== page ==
Note that this position moves away from a number of previously published advisory opinions declining to impose sanctions on charity PAPs with funds limited to specialty therapeutics – costly medications with particular features that complicate their use (i.e., physician administration, special handling, require significant patient education).8

  1. Single Product Funds

The 2005 SAB noted that, in the unusual circumstance where there is only one drug or one manufacturer making drugs covered by Part D for a particular disease, the fact that a disease fund includes only one drug or drugs made by one manufacturer would not, standing alone, be determinative of an AKS violation. However, in the supplemental guidance, OIG makes clear that “a disease fund that covers only a single product, or the products made or marketed by only a single manufacturer that is a major donor to the fund, will be subject to scrutiny.”9 When determining whether an AKS violation has occurred, OIG will consider, among other factors, whether the disease fund in question appears to be narrowly defined in a manner that favors any of the fund’s donors.

  1. Assistance for Off-Label Uses

In a footnote, OIG states that charity PAPs are not required to provide assistance for drugs prescribed off-label. However, OIG opined that it would expect a “truly independent charity to treat all its funds equally. Thus, if the Independent Charity PAP offered assistance for all drugs covered by Medicare in Fund A, but limited assistance offered for Fund B to FDA-approved uses, the funds could be subject to scrutiny to determine whether either coverage determination was made to benefit a donor.”10

B. Eligible Patients

  1. Medicare-Only Funds

In the supplemental SAB, OIG provides its general approval of funds that provide financial assistance only to Federal healthcare program beneficiaries, stating that it does not believe such a limitation increases risks to Federal healthcare programs and citing to Modification of Advisory Opinion No. 07-06, which provided a favorable opinion of limiting assistance to Medicare beneficiaries. OIG notes that safeguards regarding defining disease funds and recipient eligibility described in the 2005 SAB and this supplement, when properly implemented, should sufficiently protect Federal healthcare programs.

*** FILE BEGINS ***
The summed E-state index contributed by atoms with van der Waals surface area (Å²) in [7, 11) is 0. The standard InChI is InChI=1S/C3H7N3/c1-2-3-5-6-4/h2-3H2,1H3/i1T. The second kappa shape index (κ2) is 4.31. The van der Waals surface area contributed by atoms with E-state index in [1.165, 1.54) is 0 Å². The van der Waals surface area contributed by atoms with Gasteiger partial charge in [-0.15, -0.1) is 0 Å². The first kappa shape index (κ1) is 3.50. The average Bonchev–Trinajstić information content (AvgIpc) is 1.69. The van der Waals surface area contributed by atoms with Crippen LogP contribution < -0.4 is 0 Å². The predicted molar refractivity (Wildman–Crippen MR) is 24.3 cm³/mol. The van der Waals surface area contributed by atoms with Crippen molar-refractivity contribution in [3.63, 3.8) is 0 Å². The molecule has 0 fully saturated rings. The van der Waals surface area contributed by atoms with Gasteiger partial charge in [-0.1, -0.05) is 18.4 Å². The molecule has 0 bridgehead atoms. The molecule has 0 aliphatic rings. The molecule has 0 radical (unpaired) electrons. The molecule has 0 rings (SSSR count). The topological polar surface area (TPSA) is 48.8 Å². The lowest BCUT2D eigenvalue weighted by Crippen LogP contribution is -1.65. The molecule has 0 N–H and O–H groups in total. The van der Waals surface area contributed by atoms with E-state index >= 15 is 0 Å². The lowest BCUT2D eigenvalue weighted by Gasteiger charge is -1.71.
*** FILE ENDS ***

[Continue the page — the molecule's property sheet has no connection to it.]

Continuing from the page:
1. Financial Need Requirements

OIG reiterates that charity PAPs must determine eligibility according to a reasonable, verifiable, and uniform measure of financial need that is applied in a consistent manner. While charity PAPs have the flexibility to consider relevant variables beyond income (such as local cost of living and extent of patient’s total medical bills), OIG emphasized that “the cost of the particular drug for which the patient is applying for assistance is not an appropriate stand-alone factor in determining individual financial need.”11 Further, “generous financial need criteria, particularly when a fund is limited to a subset of available drugs or the drugs of a major donor, could be evidence of intent to fund a substantial part of the copayments for a particular drug (or drugs) for the purpose of inducing the use of that drug (or those drugs), rather than for the purpose of supporting financially needy patients diagnosed with a particular disease.”12

C. Conduct of Donors

Finally, OIG notes that previously issued favorable advisory opinions focus on charities that request the opinions – not the donors. For instance, OIG relies on certifications from charities that they will not give a donor any information that would enable a donor to correlate the amount or frequency of its donations with the number of aid recipients who use its products or services or the volume of those products supported by the PAP. While those opinions do not address actions by donors to correlate their funding of PAPs with support for their own products, OIG warns that such actions may be indicative of a donor’s intent to channel its financial support to copayments of its own products, which would implicate the AKS.

D. Conclusion

At the conclusion of the supplemental SAB, OIG recognizes the fact that some charity PAPs have received favorable advisory opinions that may include features that are discouraged in this guidance. OIG is writing to all independent charity PAPs that have received favorable opinions to explain how OIG intends to work with them to ensure that approved arrangements are consistent with current guidance. OIG also notes that it anticipates that some opinions will need to be modified. Modifications will be posted to OIG’s website consistent with current practice.